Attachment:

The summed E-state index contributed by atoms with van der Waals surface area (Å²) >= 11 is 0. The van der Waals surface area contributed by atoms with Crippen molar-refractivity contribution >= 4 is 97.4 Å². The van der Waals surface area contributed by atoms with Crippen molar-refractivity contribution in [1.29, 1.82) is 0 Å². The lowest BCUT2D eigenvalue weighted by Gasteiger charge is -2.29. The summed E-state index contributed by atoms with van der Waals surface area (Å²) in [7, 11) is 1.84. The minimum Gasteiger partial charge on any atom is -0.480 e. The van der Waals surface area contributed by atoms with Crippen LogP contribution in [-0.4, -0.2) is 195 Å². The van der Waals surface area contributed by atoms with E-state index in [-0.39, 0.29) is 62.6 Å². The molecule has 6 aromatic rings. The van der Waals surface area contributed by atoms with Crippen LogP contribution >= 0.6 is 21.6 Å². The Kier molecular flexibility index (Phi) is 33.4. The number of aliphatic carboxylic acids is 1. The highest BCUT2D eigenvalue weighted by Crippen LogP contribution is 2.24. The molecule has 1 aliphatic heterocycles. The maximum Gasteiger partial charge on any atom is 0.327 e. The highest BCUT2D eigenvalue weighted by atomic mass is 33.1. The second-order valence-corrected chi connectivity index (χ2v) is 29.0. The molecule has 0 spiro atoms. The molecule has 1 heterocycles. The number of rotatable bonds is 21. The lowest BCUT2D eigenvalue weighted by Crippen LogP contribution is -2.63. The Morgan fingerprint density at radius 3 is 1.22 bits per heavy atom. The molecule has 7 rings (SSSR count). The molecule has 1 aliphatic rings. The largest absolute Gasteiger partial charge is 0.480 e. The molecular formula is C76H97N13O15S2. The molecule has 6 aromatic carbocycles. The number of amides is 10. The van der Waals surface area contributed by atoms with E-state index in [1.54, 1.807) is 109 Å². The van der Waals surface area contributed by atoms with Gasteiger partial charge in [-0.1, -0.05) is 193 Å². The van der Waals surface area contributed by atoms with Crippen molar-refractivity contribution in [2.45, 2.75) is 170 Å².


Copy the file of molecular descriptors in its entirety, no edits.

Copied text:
The summed E-state index contributed by atoms with van der Waals surface area (Å²) >= 11 is 0. The van der Waals surface area contributed by atoms with Crippen molar-refractivity contribution >= 4 is 97.4 Å². The van der Waals surface area contributed by atoms with Crippen molar-refractivity contribution in [1.29, 1.82) is 0 Å². The lowest BCUT2D eigenvalue weighted by Gasteiger charge is -2.29. The summed E-state index contributed by atoms with van der Waals surface area (Å²) in [7, 11) is 1.84. The minimum Gasteiger partial charge on any atom is -0.480 e. The van der Waals surface area contributed by atoms with Crippen LogP contribution in [-0.4, -0.2) is 195 Å². The van der Waals surface area contributed by atoms with E-state index in [-0.39, 0.29) is 62.6 Å². The molecule has 6 aromatic rings. The van der Waals surface area contributed by atoms with Crippen LogP contribution >= 0.6 is 21.6 Å². The Kier molecular flexibility index (Phi) is 33.4. The number of aliphatic carboxylic acids is 1. The highest BCUT2D eigenvalue weighted by Crippen LogP contribution is 2.24. The molecule has 1 aliphatic heterocycles. The maximum Gasteiger partial charge on any atom is 0.327 e. The highest BCUT2D eigenvalue weighted by atomic mass is 33.1. The second-order valence-corrected chi connectivity index (χ2v) is 29.0. The molecule has 0 spiro atoms. The molecule has 1 heterocycles. The number of rotatable bonds is 21. The lowest BCUT2D eigenvalue weighted by Crippen LogP contribution is -2.63. The Morgan fingerprint density at radius 3 is 1.22 bits per heavy atom. The molecule has 7 rings (SSSR count). The molecule has 1 aliphatic rings. The largest absolute Gasteiger partial charge is 0.480 e. The molecular formula is C76H97N13O15S2. The molecule has 6 aromatic carbocycles. The number of amides is 10. The van der Waals surface area contributed by atoms with E-state index in [1.54, 1.807) is 109 Å². The van der Waals surface area contributed by atoms with Gasteiger partial charge in [-0.1, -0.05) is 193 Å². The van der Waals surface area contributed by atoms with Crippen molar-refractivity contribution in [2.45, 2.75) is 170 Å².